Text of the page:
The next step in the City of Boulder’s efforts to promote electric vehicle adoption, reduce greenhouse gas emissions and enhance community resilience. This project will test the ability to reduce building energy costs at the North Boulder Recreation Center.

Project Overview

Typically, electric vehicle (EV) chargers provide energy in one direction: from the energy grid or building to the car.

  • In this new project, the city and Fermata Energy have installed a charging station that enables two-way electricity: from the building to the car and from the car back to the building.
  • This technology, called vehicle-to-building (V2B), can provide the city new ways to manage its energy load, and reduce energy costs.

Fermata Energy’s bidirectional charging system for EVs allows vehicle batteries to transfer energy from the battery back to the North Boulder Recreation Center in order to support the building’s electric loads and to reduce peak demand.

In the pilot, Boulder will connect one of its fleet vehicles – a Nissan LEAF from Boulder Nissan - to the V2B charging system. The V2B charging system also connects to the recreation center’s electricity system.

  • Typically, the easiest way to manage demand is to shift usage of major appliances outside of peak periods (usually between 2pm and 6pm).
  • For this pilot, we’ll use the Nissan LEAF battery to reduce peak demand instead of shifting the usage from major appliances.
  • The fleet car will charge at night, when building energy demand is low, and discharge the battery to the recreation center during the day, when the building’s demand peaks.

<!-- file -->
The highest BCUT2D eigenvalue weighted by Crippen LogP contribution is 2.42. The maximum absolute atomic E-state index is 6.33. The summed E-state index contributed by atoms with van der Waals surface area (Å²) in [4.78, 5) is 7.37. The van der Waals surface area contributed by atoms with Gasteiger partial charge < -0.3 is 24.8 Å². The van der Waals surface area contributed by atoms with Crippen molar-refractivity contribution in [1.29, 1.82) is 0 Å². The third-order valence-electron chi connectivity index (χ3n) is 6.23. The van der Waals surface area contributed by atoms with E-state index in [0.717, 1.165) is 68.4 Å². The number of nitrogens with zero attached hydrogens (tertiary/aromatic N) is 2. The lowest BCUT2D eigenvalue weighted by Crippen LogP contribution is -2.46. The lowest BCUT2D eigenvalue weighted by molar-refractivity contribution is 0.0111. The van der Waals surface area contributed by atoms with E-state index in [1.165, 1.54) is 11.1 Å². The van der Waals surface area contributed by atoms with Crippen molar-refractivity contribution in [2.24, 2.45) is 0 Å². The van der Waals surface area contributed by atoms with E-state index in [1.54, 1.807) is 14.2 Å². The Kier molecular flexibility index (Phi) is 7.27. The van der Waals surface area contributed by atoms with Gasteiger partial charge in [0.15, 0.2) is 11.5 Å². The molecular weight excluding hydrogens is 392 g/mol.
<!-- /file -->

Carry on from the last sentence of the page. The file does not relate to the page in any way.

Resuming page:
• The goal is to reduce peak demand which in turn can reduce the monthly electric bill.

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The fleet car will charge at night, when building energy demand is low, and discharge the battery to the recreation center during the day, when the building’s demand peaks.

The fleet car will charge at night, when building energy demand is low, and discharge the battery to the recreation center during the day, when the building’s demand peaks.

If successful, the project could unlock new opportunities for expanding the city’s electric fleet. The technology could also be expanded for home use to enable EV drivers to provide power to their home in the event of a grid outage. For example:

  • The average Boulder resident uses 478 kilowatt-hours per month, or an average of 16 kilowatt-hours per day.
  • A 2020 Nissan LEAF battery has 62 kilowatt-hours of storage.
  • In other words, a Nissan LEAF battery could power your average home electric needs for almost four days.